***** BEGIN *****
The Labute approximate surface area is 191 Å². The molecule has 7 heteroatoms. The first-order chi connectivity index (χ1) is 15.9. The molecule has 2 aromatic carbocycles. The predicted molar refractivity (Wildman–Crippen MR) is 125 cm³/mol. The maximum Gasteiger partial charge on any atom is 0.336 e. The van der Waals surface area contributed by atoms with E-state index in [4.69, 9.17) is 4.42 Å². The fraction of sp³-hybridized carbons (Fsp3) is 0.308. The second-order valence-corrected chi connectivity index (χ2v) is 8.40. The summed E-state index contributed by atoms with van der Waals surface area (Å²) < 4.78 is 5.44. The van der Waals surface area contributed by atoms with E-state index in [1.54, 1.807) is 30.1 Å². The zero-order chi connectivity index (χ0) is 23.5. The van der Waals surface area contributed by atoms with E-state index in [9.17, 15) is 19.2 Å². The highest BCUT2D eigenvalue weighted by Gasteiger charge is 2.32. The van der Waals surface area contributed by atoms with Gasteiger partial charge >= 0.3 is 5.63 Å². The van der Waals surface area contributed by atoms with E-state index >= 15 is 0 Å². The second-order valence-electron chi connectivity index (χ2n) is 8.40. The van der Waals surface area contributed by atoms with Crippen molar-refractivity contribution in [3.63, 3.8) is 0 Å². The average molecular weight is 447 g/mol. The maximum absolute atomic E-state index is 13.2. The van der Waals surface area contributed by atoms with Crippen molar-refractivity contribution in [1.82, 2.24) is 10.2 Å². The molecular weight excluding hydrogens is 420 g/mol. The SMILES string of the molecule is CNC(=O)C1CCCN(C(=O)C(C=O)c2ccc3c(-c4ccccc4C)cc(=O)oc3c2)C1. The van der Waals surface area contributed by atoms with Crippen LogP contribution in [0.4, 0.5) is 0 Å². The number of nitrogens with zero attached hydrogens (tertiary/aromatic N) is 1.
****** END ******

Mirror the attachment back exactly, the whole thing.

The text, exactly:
The Labute approximate surface area is 191 Å². The molecule has 7 heteroatoms. The first-order chi connectivity index (χ1) is 15.9. The molecule has 2 aromatic carbocycles. The predicted molar refractivity (Wildman–Crippen MR) is 125 cm³/mol. The maximum Gasteiger partial charge on any atom is 0.336 e. The van der Waals surface area contributed by atoms with E-state index in [4.69, 9.17) is 4.42 Å². The fraction of sp³-hybridized carbons (Fsp3) is 0.308. The second-order valence-corrected chi connectivity index (χ2v) is 8.40. The summed E-state index contributed by atoms with van der Waals surface area (Å²) < 4.78 is 5.44. The van der Waals surface area contributed by atoms with E-state index in [1.54, 1.807) is 30.1 Å². The zero-order chi connectivity index (χ0) is 23.5. The van der Waals surface area contributed by atoms with E-state index in [9.17, 15) is 19.2 Å². The highest BCUT2D eigenvalue weighted by Gasteiger charge is 2.32. The van der Waals surface area contributed by atoms with Gasteiger partial charge >= 0.3 is 5.63 Å². The van der Waals surface area contributed by atoms with E-state index >= 15 is 0 Å². The second-order valence-electron chi connectivity index (χ2n) is 8.40. The van der Waals surface area contributed by atoms with Crippen molar-refractivity contribution in [3.63, 3.8) is 0 Å². The average molecular weight is 447 g/mol. The maximum absolute atomic E-state index is 13.2. The van der Waals surface area contributed by atoms with Crippen molar-refractivity contribution in [1.82, 2.24) is 10.2 Å². The molecular weight excluding hydrogens is 420 g/mol. The SMILES string of the molecule is CNC(=O)C1CCCN(C(=O)C(C=O)c2ccc3c(-c4ccccc4C)cc(=O)oc3c2)C1. The van der Waals surface area contributed by atoms with Crippen LogP contribution in [0.4, 0.5) is 0 Å². The number of nitrogens with zero attached hydrogens (tertiary/aromatic N) is 1.